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The legacy of Charlton Heston

Posted by Richard on April 8, 2008

Charlton Heston was a great actor and a great champion of freedom and individual rights, as Alan Gottlieb of the Second Amendment Foundation noted:

“Mr. Heston stood head and shoulders above other civil rights activists,” Gottlieb recalled, “because he recognized that the Bill of Rights was all-inclusive. He marched alongside Dr. Martin Luther King long before it was fashionable for Hollywood stars to involve themselves in social issues. He was a firm believer in freedom of speech, and yet he was not afraid to hold this nation’s press corps and our institutions of higher learning accountable for their stifling political correctness.

“It is not often that a man of such international stature, and with such unquestionable dignity, steps forward to take a leadership role in a struggle of such importance as did Charlton Heston, in his ardent defense of the Second Amendment,” he continued. “Our prayers and most heartfelt thoughts are with Mr. Heston’s family.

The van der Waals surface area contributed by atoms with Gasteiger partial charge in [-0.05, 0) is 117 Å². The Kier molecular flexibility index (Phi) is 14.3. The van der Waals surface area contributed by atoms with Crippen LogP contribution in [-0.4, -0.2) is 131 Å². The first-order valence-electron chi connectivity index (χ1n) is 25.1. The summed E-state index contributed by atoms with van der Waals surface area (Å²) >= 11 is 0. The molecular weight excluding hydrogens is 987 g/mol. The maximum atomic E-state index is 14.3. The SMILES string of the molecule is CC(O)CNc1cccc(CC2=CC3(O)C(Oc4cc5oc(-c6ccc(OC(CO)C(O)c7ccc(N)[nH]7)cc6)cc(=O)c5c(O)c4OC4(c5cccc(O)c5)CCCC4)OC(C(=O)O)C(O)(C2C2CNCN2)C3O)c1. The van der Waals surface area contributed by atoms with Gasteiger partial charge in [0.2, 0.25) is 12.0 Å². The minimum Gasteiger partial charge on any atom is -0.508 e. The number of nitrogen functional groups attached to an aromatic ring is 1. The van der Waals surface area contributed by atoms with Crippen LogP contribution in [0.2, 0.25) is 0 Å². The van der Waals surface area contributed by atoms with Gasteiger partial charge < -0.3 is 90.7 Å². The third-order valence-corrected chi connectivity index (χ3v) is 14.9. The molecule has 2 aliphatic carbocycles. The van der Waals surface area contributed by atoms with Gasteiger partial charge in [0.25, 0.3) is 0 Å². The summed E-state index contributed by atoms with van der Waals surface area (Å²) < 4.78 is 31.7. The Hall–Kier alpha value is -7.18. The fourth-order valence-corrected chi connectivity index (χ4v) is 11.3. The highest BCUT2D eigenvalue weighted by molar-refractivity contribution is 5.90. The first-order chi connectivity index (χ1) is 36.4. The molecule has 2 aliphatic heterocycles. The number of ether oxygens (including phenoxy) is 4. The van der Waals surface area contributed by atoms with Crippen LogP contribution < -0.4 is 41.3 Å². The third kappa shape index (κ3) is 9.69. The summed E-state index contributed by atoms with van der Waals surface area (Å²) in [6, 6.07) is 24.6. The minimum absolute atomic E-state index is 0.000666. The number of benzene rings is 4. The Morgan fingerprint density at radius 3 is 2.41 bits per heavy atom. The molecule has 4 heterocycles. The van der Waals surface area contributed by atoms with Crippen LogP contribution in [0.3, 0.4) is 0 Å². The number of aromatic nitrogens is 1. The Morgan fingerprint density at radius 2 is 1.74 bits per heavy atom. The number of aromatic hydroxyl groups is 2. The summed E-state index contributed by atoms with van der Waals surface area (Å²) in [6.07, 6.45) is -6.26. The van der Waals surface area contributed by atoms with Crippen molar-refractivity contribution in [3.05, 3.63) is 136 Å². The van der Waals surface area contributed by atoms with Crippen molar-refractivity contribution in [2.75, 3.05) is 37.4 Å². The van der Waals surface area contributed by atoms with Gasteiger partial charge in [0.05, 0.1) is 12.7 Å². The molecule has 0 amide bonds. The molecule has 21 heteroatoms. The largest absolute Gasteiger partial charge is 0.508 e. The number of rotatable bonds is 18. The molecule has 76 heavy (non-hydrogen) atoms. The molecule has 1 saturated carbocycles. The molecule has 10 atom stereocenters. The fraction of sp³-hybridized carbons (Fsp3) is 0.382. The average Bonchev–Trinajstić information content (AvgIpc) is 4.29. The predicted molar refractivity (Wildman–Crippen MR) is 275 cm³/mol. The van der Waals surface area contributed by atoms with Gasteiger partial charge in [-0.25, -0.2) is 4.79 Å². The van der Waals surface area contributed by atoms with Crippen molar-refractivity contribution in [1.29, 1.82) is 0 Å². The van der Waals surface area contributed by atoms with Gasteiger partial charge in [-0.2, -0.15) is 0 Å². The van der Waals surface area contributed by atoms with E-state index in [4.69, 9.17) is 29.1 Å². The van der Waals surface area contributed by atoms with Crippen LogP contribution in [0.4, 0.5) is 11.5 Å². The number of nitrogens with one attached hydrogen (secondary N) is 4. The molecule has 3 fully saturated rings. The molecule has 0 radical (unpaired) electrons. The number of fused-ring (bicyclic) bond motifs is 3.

“While we join our friends at the NRA in mourning the loss of this great American,” Gottlieb stated, “we should also celebrate the fact that he lived, and that he stood up when it counted. He was certainly an inspiration to those whose lives he touched, and to the millions of gun owners whose rights he unselfishly defended.

“Charlton Heston set an example by doing what he thought was right,” Gottlieb concluded, “and as a nation, we are the better for it.”

What I remember most about Heston is his aesthetic sense, sense of life, and profound understanding of the nature of art, as exemplified by two quotes that have stuck in my mind for many years. I can't seem to locate either one on the Web, so I'll simply paraphrase from memory. 

In an interview where he talked about the nature and role of art, in which he echoed some of Ayn Rand's ideas on the subject, Heston observed that Dustin Hoffman may be a great actor, but Michelangelo is so much more interesting than Ratso Rizzo.

And in response to the observation that many of the historical characters he played were "larger than life," Heston objected that they weren't larger than life, they were real people whom we could aspire to emulate. 

You young people out there could do a lot worse than aspire to emulate Charlton Heston. 

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